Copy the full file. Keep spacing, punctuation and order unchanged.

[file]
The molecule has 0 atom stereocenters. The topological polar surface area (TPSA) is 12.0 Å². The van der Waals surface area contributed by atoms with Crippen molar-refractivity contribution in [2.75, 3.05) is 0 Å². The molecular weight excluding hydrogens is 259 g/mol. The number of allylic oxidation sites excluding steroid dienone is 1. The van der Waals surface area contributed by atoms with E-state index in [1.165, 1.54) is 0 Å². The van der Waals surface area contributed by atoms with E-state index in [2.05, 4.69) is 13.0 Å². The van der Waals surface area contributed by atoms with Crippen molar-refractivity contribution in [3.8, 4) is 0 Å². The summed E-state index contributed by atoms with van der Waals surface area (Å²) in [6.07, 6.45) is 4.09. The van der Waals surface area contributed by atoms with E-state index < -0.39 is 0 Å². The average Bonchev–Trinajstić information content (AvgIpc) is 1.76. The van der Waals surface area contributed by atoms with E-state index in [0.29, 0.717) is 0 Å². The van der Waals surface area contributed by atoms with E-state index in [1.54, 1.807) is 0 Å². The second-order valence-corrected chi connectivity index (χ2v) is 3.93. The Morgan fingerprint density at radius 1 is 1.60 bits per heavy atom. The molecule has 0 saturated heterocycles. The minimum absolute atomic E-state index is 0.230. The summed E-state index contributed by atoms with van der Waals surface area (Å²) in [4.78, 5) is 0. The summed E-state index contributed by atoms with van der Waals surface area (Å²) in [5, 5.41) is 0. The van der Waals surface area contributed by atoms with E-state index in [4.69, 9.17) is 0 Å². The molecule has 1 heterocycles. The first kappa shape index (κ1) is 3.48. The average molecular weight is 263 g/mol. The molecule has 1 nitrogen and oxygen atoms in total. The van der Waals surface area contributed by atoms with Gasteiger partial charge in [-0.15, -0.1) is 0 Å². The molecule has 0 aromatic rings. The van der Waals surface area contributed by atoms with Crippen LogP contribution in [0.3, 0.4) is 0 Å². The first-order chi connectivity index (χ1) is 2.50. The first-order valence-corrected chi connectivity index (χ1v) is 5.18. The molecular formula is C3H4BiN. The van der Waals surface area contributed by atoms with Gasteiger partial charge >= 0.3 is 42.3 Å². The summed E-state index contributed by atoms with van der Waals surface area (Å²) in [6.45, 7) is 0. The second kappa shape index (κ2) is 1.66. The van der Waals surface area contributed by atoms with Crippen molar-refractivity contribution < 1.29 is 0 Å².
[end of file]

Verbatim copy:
The molecule has 0 atom stereocenters. The topological polar surface area (TPSA) is 12.0 Å². The van der Waals surface area contributed by atoms with Crippen molar-refractivity contribution in [2.75, 3.05) is 0 Å². The molecular weight excluding hydrogens is 259 g/mol. The number of allylic oxidation sites excluding steroid dienone is 1. The van der Waals surface area contributed by atoms with E-state index in [1.165, 1.54) is 0 Å². The van der Waals surface area contributed by atoms with E-state index in [2.05, 4.69) is 13.0 Å². The van der Waals surface area contributed by atoms with Crippen molar-refractivity contribution in [3.8, 4) is 0 Å². The summed E-state index contributed by atoms with van der Waals surface area (Å²) in [6.07, 6.45) is 4.09. The van der Waals surface area contributed by atoms with E-state index < -0.39 is 0 Å². The average Bonchev–Trinajstić information content (AvgIpc) is 1.76. The van der Waals surface area contributed by atoms with E-state index in [0.29, 0.717) is 0 Å². The van der Waals surface area contributed by atoms with E-state index in [1.54, 1.807) is 0 Å². The second-order valence-corrected chi connectivity index (χ2v) is 3.93. The Morgan fingerprint density at radius 1 is 1.60 bits per heavy atom. The molecule has 0 saturated heterocycles. The minimum absolute atomic E-state index is 0.230. The summed E-state index contributed by atoms with van der Waals surface area (Å²) in [4.78, 5) is 0. The summed E-state index contributed by atoms with van der Waals surface area (Å²) in [5, 5.41) is 0. The van der Waals surface area contributed by atoms with E-state index in [4.69, 9.17) is 0 Å². The molecule has 1 heterocycles. The first kappa shape index (κ1) is 3.48. The average molecular weight is 263 g/mol. The molecule has 1 nitrogen and oxygen atoms in total. The van der Waals surface area contributed by atoms with Gasteiger partial charge in [-0.15, -0.1) is 0 Å². The molecule has 0 aromatic rings. The van der Waals surface area contributed by atoms with Crippen LogP contribution in [0.3, 0.4) is 0 Å². The first-order chi connectivity index (χ1) is 2.50. The first-order valence-corrected chi connectivity index (χ1v) is 5.18. The molecular formula is C3H4BiN. The van der Waals surface area contributed by atoms with Gasteiger partial charge >= 0.3 is 42.3 Å². The summed E-state index contributed by atoms with van der Waals surface area (Å²) in [6.45, 7) is 0. The second kappa shape index (κ2) is 1.66. The van der Waals surface area contributed by atoms with Crippen molar-refractivity contribution < 1.29 is 0 Å².